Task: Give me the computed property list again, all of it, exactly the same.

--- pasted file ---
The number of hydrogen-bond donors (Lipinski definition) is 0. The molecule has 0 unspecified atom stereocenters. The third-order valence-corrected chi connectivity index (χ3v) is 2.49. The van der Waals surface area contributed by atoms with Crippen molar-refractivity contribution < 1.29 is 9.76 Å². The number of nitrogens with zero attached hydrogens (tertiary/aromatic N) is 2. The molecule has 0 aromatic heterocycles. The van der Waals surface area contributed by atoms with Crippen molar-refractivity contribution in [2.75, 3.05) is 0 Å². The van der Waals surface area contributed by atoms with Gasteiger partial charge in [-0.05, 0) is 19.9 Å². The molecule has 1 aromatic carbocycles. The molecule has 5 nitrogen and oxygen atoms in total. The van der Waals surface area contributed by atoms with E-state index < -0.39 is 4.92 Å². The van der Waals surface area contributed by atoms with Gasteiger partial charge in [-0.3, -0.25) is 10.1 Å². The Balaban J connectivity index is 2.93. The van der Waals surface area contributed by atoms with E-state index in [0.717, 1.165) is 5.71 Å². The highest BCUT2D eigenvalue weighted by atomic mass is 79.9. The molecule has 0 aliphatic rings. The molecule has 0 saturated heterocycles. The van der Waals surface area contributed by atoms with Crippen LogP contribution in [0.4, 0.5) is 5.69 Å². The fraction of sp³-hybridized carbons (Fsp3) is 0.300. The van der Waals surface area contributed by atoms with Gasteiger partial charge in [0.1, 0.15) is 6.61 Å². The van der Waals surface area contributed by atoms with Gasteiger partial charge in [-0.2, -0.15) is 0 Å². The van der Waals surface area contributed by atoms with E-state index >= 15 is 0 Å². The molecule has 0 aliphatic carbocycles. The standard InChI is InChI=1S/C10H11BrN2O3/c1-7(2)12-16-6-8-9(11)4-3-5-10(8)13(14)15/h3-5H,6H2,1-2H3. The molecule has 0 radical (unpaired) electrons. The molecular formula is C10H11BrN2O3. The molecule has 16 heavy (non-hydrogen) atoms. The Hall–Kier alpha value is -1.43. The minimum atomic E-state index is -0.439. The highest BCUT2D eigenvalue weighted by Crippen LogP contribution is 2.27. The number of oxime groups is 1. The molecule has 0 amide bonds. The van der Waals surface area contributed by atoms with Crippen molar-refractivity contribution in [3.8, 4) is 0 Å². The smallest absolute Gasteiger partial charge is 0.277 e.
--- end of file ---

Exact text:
The number of hydrogen-bond donors (Lipinski definition) is 0. The molecule has 0 unspecified atom stereocenters. The third-order valence-corrected chi connectivity index (χ3v) is 2.49. The van der Waals surface area contributed by atoms with Crippen molar-refractivity contribution < 1.29 is 9.76 Å². The number of nitrogens with zero attached hydrogens (tertiary/aromatic N) is 2. The molecule has 0 aromatic heterocycles. The van der Waals surface area contributed by atoms with Crippen molar-refractivity contribution in [2.75, 3.05) is 0 Å². The van der Waals surface area contributed by atoms with Gasteiger partial charge in [-0.05, 0) is 19.9 Å². The molecule has 1 aromatic carbocycles. The molecule has 5 nitrogen and oxygen atoms in total. The van der Waals surface area contributed by atoms with E-state index < -0.39 is 4.92 Å². The van der Waals surface area contributed by atoms with Gasteiger partial charge in [-0.3, -0.25) is 10.1 Å². The Balaban J connectivity index is 2.93. The van der Waals surface area contributed by atoms with E-state index in [0.717, 1.165) is 5.71 Å². The highest BCUT2D eigenvalue weighted by atomic mass is 79.9. The molecule has 0 aliphatic rings. The molecule has 0 saturated heterocycles. The van der Waals surface area contributed by atoms with Crippen LogP contribution in [0.4, 0.5) is 5.69 Å². The fraction of sp³-hybridized carbons (Fsp3) is 0.300. The van der Waals surface area contributed by atoms with Gasteiger partial charge in [0.1, 0.15) is 6.61 Å². The van der Waals surface area contributed by atoms with Gasteiger partial charge in [-0.2, -0.15) is 0 Å². The van der Waals surface area contributed by atoms with E-state index >= 15 is 0 Å². The molecule has 0 aliphatic carbocycles. The standard InChI is InChI=1S/C10H11BrN2O3/c1-7(2)12-16-6-8-9(11)4-3-5-10(8)13(14)15/h3-5H,6H2,1-2H3. The molecule has 0 radical (unpaired) electrons. The molecular formula is C10H11BrN2O3. The molecule has 16 heavy (non-hydrogen) atoms. The Hall–Kier alpha value is -1.43. The minimum atomic E-state index is -0.439. The highest BCUT2D eigenvalue weighted by Crippen LogP contribution is 2.27. The number of oxime groups is 1. The molecule has 0 amide bonds. The van der Waals surface area contributed by atoms with Crippen molar-refractivity contribution in [3.8, 4) is 0 Å². The smallest absolute Gasteiger partial charge is 0.277 e.